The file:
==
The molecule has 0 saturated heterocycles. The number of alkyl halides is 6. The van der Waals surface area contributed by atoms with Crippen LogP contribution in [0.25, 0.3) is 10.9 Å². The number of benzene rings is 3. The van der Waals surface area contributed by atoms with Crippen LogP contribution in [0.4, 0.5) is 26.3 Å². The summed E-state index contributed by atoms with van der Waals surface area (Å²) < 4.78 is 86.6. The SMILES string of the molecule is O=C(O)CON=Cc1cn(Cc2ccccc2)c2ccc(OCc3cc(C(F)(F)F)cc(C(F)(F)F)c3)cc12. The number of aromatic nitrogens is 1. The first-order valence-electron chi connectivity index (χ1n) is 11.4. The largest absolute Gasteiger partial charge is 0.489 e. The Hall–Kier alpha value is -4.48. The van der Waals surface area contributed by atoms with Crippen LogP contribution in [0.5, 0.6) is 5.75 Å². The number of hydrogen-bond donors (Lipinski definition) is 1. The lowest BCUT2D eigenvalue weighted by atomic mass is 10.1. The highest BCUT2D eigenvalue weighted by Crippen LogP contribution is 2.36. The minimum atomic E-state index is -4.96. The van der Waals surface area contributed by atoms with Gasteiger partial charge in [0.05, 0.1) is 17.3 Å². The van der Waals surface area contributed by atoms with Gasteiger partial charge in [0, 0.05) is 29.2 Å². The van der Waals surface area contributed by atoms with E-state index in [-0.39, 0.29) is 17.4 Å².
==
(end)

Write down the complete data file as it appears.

The molecule has 0 saturated heterocycles. The number of alkyl halides is 6. The van der Waals surface area contributed by atoms with Crippen LogP contribution in [0.25, 0.3) is 10.9 Å². The number of benzene rings is 3. The van der Waals surface area contributed by atoms with Crippen LogP contribution in [0.4, 0.5) is 26.3 Å². The summed E-state index contributed by atoms with van der Waals surface area (Å²) < 4.78 is 86.6. The SMILES string of the molecule is O=C(O)CON=Cc1cn(Cc2ccccc2)c2ccc(OCc3cc(C(F)(F)F)cc(C(F)(F)F)c3)cc12. The number of aromatic nitrogens is 1. The first-order valence-electron chi connectivity index (χ1n) is 11.4. The largest absolute Gasteiger partial charge is 0.489 e. The Hall–Kier alpha value is -4.48. The van der Waals surface area contributed by atoms with Crippen LogP contribution in [0.5, 0.6) is 5.75 Å². The number of hydrogen-bond donors (Lipinski definition) is 1. The lowest BCUT2D eigenvalue weighted by atomic mass is 10.1. The highest BCUT2D eigenvalue weighted by Crippen LogP contribution is 2.36. The minimum atomic E-state index is -4.96. The van der Waals surface area contributed by atoms with Gasteiger partial charge in [0.05, 0.1) is 17.3 Å². The van der Waals surface area contributed by atoms with Gasteiger partial charge in [0, 0.05) is 29.2 Å². The van der Waals surface area contributed by atoms with E-state index in [-0.39, 0.29) is 17.4 Å².